What about laevigata?

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philip_la
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What about laevigata?

Post: # 67726Post philip_la
Thu Apr 26, 2018 1:18 am

Same question as my woodsii ultramontana post...
I assume that one big deterrent to its use is the lack of cold hardiness in this species, but does anyone have experiences with it, or know of good (garden worthy) descendants ever coming out of it?
Philip F.
[size=small][color=#669966]Zone 8 / Sunset Zn 30 (Austin, TX -- formerly New Orleans, LA)[/color][/size]

Jwindha
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Re: What about laevigata?

Post: # 67727Post Jwindha
Thu Apr 26, 2018 2:08 pm

Here's an old thread about laevigata:

viewtopic.php?p=53441#p53441

I got around 40 seeds from 'Frau Dagmar Hastrup' x R. laevigata last season, but they haven't sprouted yet.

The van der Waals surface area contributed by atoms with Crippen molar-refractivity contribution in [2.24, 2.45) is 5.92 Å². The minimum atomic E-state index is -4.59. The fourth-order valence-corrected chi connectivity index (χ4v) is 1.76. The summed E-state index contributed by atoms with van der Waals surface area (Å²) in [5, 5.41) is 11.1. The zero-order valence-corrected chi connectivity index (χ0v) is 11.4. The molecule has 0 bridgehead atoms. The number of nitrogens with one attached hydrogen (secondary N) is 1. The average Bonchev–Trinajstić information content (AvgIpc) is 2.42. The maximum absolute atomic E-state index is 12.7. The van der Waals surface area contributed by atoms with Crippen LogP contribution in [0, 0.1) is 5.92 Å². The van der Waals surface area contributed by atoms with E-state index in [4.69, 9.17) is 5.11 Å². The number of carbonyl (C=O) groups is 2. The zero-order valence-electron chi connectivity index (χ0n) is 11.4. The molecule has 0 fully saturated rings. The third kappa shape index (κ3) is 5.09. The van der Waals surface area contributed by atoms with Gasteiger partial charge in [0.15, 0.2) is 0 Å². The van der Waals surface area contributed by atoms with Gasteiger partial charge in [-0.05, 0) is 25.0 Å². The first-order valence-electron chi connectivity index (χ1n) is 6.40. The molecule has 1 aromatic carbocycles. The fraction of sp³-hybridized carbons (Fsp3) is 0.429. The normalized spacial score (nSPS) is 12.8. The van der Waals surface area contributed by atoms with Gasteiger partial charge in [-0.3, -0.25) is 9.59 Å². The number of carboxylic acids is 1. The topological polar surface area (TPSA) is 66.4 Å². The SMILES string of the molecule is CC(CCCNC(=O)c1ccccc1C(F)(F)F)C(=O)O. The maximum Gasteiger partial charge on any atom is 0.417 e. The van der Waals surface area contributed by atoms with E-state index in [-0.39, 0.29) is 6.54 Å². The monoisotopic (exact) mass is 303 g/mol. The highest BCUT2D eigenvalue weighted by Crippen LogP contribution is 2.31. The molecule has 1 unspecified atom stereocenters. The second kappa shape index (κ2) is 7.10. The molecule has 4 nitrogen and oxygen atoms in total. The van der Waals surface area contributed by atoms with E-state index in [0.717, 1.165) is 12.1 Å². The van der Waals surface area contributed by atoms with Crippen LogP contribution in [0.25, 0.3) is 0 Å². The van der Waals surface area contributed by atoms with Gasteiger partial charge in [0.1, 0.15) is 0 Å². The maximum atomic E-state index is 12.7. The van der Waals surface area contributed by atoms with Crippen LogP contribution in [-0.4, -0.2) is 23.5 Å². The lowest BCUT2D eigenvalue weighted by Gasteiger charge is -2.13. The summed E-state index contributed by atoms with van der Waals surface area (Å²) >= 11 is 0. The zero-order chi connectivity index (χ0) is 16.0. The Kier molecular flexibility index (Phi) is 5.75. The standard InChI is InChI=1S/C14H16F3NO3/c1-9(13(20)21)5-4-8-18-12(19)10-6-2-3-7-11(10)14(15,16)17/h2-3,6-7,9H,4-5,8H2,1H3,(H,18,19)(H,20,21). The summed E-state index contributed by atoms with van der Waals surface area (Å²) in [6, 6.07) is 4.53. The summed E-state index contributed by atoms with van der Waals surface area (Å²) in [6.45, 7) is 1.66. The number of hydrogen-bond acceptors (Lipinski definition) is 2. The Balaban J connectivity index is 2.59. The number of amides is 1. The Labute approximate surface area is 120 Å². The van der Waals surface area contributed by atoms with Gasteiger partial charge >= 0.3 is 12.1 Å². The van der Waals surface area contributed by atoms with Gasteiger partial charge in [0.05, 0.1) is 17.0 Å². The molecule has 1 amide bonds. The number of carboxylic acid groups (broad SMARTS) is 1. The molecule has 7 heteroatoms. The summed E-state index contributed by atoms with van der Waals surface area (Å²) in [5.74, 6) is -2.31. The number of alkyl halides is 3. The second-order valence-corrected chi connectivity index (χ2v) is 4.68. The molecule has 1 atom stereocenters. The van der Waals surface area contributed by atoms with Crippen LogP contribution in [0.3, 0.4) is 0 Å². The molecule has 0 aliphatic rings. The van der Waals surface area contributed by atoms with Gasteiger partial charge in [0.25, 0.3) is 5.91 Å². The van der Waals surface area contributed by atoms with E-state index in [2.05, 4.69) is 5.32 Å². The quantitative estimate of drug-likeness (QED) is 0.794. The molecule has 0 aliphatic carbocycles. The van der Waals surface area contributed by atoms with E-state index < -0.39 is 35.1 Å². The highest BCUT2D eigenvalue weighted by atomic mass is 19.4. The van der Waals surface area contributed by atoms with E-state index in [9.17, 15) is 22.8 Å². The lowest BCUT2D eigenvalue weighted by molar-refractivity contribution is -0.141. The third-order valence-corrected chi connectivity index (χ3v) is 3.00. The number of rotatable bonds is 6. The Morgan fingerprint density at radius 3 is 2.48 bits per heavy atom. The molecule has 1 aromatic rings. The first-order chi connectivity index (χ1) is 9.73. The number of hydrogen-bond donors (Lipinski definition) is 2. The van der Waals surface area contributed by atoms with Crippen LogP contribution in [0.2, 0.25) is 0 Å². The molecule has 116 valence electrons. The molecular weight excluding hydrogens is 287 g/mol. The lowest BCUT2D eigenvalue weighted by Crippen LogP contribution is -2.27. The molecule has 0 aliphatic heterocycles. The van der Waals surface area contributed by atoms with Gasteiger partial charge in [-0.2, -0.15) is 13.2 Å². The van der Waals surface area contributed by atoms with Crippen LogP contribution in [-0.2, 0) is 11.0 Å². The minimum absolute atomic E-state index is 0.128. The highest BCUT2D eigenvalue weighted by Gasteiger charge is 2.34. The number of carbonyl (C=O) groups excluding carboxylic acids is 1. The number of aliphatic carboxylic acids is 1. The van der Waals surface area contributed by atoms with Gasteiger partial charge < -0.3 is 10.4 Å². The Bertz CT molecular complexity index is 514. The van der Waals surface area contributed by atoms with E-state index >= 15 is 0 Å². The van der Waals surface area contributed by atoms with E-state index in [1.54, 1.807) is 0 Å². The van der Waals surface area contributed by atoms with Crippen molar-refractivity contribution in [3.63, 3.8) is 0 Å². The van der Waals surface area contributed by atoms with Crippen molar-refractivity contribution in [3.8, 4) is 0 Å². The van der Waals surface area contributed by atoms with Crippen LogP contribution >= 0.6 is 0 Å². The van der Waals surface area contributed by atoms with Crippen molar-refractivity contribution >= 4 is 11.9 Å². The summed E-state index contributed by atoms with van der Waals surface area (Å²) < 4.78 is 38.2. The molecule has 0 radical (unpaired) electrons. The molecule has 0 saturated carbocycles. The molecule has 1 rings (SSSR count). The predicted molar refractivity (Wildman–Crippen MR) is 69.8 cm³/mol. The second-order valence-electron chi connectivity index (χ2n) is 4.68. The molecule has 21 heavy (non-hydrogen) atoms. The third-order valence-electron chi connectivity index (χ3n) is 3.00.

-Jonathan

Karl K
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Re: What about laevigata?

Post: # 67729Post Karl K
Thu Apr 26, 2018 5:07 pm

Philip,
Lewis and Basye (1961) had some success with R. laevigata, at least as pollen parent with R. soulieana.
http://bulbnrose.x10.mx/Roses/breeding/ ... e1961.html

Perhaps a hybrid of R. soulieana could be used as seed parent to bring in other colors and maybe some hardiness.
Karl

philip_la
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Re: What about laevigata?

Post: # 67738Post philip_la
Sat Apr 28, 2018 1:27 am

Soulieana is one I would like to play with on numerous levels. The question is whether the Cherokee rose has anything to contribute to R.s..

I do find it surprising that a ubiquitous rose (at least now in the south) hasn't been employed more in breeding programs, and have to assume there is a reason for it. Same as with woodsii.